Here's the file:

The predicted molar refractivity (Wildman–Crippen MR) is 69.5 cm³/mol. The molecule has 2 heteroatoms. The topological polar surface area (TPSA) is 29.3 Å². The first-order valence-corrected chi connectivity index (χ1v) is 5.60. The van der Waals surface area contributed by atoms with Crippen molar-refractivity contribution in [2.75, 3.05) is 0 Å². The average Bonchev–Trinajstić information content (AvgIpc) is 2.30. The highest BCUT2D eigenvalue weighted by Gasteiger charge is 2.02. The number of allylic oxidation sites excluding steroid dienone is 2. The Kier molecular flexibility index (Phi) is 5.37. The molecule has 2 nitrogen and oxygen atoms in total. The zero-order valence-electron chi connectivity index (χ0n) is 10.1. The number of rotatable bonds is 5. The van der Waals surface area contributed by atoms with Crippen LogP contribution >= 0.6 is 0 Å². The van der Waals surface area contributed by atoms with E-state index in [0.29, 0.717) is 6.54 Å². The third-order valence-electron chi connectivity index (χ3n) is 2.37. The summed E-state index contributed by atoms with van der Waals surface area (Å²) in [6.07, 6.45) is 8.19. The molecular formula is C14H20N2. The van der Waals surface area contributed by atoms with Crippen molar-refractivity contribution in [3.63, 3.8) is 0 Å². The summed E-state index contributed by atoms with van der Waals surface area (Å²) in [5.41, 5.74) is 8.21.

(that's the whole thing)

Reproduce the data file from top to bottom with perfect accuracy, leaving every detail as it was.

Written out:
The predicted molar refractivity (Wildman–Crippen MR) is 69.5 cm³/mol. The molecule has 2 heteroatoms. The topological polar surface area (TPSA) is 29.3 Å². The first-order valence-corrected chi connectivity index (χ1v) is 5.60. The van der Waals surface area contributed by atoms with Crippen molar-refractivity contribution in [2.75, 3.05) is 0 Å². The average Bonchev–Trinajstić information content (AvgIpc) is 2.30. The highest BCUT2D eigenvalue weighted by Gasteiger charge is 2.02. The number of allylic oxidation sites excluding steroid dienone is 2. The Kier molecular flexibility index (Phi) is 5.37. The molecule has 2 nitrogen and oxygen atoms in total. The zero-order valence-electron chi connectivity index (χ0n) is 10.1. The number of rotatable bonds is 5. The van der Waals surface area contributed by atoms with Crippen LogP contribution >= 0.6 is 0 Å². The van der Waals surface area contributed by atoms with E-state index in [0.29, 0.717) is 6.54 Å². The third-order valence-electron chi connectivity index (χ3n) is 2.37. The summed E-state index contributed by atoms with van der Waals surface area (Å²) in [6.07, 6.45) is 8.19. The molecular formula is C14H20N2. The van der Waals surface area contributed by atoms with Crippen molar-refractivity contribution in [3.63, 3.8) is 0 Å². The summed E-state index contributed by atoms with van der Waals surface area (Å²) in [5.41, 5.74) is 8.21.